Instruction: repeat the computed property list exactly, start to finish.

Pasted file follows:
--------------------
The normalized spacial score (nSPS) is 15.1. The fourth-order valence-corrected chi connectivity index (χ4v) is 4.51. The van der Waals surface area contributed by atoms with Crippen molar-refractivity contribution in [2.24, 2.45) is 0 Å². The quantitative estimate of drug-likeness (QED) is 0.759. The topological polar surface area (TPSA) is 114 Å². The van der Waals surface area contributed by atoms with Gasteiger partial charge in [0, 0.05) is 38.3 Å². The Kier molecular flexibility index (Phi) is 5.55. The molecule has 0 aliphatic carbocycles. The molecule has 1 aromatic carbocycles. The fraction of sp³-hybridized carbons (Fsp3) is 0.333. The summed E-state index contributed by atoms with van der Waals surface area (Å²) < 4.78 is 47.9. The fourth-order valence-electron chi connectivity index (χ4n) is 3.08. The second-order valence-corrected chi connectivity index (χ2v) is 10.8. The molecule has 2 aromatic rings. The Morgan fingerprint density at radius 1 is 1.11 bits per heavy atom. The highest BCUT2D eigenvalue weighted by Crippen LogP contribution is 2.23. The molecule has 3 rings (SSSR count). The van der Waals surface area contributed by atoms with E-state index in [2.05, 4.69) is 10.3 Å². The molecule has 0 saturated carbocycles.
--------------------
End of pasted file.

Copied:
The normalized spacial score (nSPS) is 15.1. The fourth-order valence-corrected chi connectivity index (χ4v) is 4.51. The van der Waals surface area contributed by atoms with Crippen molar-refractivity contribution in [2.24, 2.45) is 0 Å². The quantitative estimate of drug-likeness (QED) is 0.759. The topological polar surface area (TPSA) is 114 Å². The van der Waals surface area contributed by atoms with Gasteiger partial charge in [0, 0.05) is 38.3 Å². The Kier molecular flexibility index (Phi) is 5.55. The molecule has 0 aliphatic carbocycles. The molecule has 1 aromatic carbocycles. The fraction of sp³-hybridized carbons (Fsp3) is 0.333. The summed E-state index contributed by atoms with van der Waals surface area (Å²) < 4.78 is 47.9. The fourth-order valence-electron chi connectivity index (χ4n) is 3.08. The second-order valence-corrected chi connectivity index (χ2v) is 10.8. The molecule has 2 aromatic rings. The Morgan fingerprint density at radius 1 is 1.11 bits per heavy atom. The highest BCUT2D eigenvalue weighted by Crippen LogP contribution is 2.23. The molecule has 3 rings (SSSR count). The van der Waals surface area contributed by atoms with E-state index in [2.05, 4.69) is 10.3 Å². The molecule has 0 saturated carbocycles.